Haunted Scottish royal residences – Balmoral and Holyroodhouse

Everyone knows of The Queen’s love of Scotland, it’s no hidden secret. Every summer she travels up to her Scottish residence, Balmoral, when she enjoys her holidays. But not many people know that the residences The Queen uses north of the border, may not always be quite the historic havens you would expect…

photo credit: neil1877 via photopin cc

Balmoral Castle was built by Queen Victoria and Prince Albert, to the Prince’s design (Neil1877/Flickr)

Balmoral Castle came into royal hands in February 1852, when it was bought by Prince Albert for Queen Victoria. The Castle is practically a standing monument to Albert, he having designed a lot of its features.

The most famous ghost of Balmoral is that of John Brown. Brown was officially a friend and loyal staff member to the Queen, but rumours have ran rife about the intimacy of their relationship.

John’s ghost is regularly seen walking the corridors of the castle, and he is always wearing a kilt. He was reportedly seen by  our own Queen, and she has felt his presence on numerous occasions.

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Queen Victoria and John Brown (Lisby/Flickr)

The Palace of Holyroodhouse, located at the end of the Royal Mile in Edinburgh, is the official residence of the Royal Family in Scotland. It is most notably used by The Queen during her annual ‘Holyrood Week’, when she spends time carrying out engagements in Scotland.

The history of the Palace dates back to 12th century and it is most notable for its connection to Mary, Queen of Scots, which left a very bloody stain…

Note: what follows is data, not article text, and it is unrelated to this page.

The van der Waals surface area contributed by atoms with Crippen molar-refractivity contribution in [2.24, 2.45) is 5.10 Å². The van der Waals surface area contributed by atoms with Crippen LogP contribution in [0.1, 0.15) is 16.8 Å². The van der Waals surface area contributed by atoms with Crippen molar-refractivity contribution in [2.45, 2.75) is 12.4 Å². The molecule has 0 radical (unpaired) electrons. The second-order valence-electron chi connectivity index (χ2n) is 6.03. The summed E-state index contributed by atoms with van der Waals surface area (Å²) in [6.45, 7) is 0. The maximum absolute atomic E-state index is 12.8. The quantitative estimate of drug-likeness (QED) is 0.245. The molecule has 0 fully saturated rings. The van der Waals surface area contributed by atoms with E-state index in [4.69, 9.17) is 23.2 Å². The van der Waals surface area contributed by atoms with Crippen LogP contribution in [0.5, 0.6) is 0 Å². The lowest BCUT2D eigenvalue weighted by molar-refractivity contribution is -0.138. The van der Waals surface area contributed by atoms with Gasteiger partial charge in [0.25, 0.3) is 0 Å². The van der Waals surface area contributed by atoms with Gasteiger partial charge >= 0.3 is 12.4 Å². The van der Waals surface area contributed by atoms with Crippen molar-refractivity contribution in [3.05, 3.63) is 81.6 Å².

The Palace of Holyroodhouse, Edinburgh from Arthur’s Seat (Saffron Blaize/Wikimedia commons)

Holyroodhouse is the location of the murder of David Rizzio. Rizzio was secretary to Mary, Queen of Scots, and the two were close – so close that people speculated they were conducting an affair.

On 9th March 1566 at 8pm, the Queen, who was six months pregnant, was with Rizzio and the Lady Argyll in her supper chamber, when her guards were overpowered and rebels took over the Palace. They burst into the room and demanded Rizzio be handed over, which Mary refused. Despite hiding behind the Monarch, Rizzio was captured and dragged out into the audience chamber, where he was stabbed an alleged 57 times before he was thrown down the staircase. The spot his murder took place is marked by a small plaque and underneath that, the floorboards are stained with red. The red is said to be the stain from Rizzio’s blood that wouldn’t disappear no matter how it was cleaned. It is said that his ghost also roams the halls of the palace along with the ghost of his Queen…

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Lord Darnley, Mary’s husband and Rizzio’s murderer, is said to haunt his old room at the Palace. He met his own gruesome end, but it’s disputed how exactly – did he die in an explosion? Or did he escape and was murdered? And was Mary the planner of her husband’s death in revenge of Rizzio?

In 2015, a panel of experts reviewed the evidence and concluded Mary wasn’t behind the kill order – but then who was?


Mary and her husband, Henry, Lord Darnley. (c) National Trust, Hardwick Hall; Supplied by The Public Catalogue Foundation

Finally, we stick with the 16th century, and enter the time of the witch hunts… The ghost of a woman named Agnes Sampson, killed for witchcraft, is said to haunt Holyrood. She has been seen by witnesses wearing no clothes and with signs of torture marked on her body.

Sampson was arrested in 1590 after being accused of being a witch by Gillis Duncan, who had done the same to many other women. Agnes was imprisoned at the Palace, where she was tortured. Under this duress, she admitted to being a witch and was sentenced to death: she was burned on a pyre.

Sometimes the corridors of the palace are swept with an unexpected and unexplained wind, and even the sound of crying can be heard from the basement!

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